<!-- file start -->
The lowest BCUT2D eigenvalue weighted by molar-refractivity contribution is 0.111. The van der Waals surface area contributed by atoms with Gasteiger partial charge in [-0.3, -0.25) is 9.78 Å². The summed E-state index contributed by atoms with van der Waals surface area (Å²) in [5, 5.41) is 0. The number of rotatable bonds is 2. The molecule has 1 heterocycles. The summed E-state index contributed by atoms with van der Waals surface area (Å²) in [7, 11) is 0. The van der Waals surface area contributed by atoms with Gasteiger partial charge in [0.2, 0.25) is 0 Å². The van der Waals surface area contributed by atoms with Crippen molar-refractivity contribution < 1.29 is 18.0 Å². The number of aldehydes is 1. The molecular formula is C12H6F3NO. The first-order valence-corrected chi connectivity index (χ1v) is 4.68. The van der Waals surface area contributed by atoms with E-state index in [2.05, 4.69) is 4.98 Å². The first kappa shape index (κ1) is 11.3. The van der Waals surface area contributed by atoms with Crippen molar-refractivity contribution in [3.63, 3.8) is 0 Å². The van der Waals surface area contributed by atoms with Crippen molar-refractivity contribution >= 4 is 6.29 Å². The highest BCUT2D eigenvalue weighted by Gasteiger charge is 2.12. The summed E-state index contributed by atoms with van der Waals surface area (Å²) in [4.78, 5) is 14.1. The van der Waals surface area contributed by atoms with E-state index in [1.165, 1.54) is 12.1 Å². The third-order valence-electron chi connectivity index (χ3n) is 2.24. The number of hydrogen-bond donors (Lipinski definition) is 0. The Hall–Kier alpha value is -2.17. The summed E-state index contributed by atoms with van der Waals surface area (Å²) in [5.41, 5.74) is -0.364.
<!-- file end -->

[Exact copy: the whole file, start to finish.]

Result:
The lowest BCUT2D eigenvalue weighted by molar-refractivity contribution is 0.111. The van der Waals surface area contributed by atoms with Gasteiger partial charge in [-0.3, -0.25) is 9.78 Å². The summed E-state index contributed by atoms with van der Waals surface area (Å²) in [5, 5.41) is 0. The number of rotatable bonds is 2. The molecule has 1 heterocycles. The summed E-state index contributed by atoms with van der Waals surface area (Å²) in [7, 11) is 0. The van der Waals surface area contributed by atoms with Gasteiger partial charge in [0.2, 0.25) is 0 Å². The van der Waals surface area contributed by atoms with Crippen molar-refractivity contribution < 1.29 is 18.0 Å². The number of aldehydes is 1. The molecular formula is C12H6F3NO. The first-order valence-corrected chi connectivity index (χ1v) is 4.68. The van der Waals surface area contributed by atoms with E-state index in [2.05, 4.69) is 4.98 Å². The first kappa shape index (κ1) is 11.3. The van der Waals surface area contributed by atoms with Crippen molar-refractivity contribution in [3.63, 3.8) is 0 Å². The van der Waals surface area contributed by atoms with Crippen molar-refractivity contribution >= 4 is 6.29 Å². The highest BCUT2D eigenvalue weighted by Gasteiger charge is 2.12. The summed E-state index contributed by atoms with van der Waals surface area (Å²) in [4.78, 5) is 14.1. The van der Waals surface area contributed by atoms with E-state index in [1.165, 1.54) is 12.1 Å². The third-order valence-electron chi connectivity index (χ3n) is 2.24. The number of hydrogen-bond donors (Lipinski definition) is 0. The Hall–Kier alpha value is -2.17. The summed E-state index contributed by atoms with van der Waals surface area (Å²) in [5.41, 5.74) is -0.364.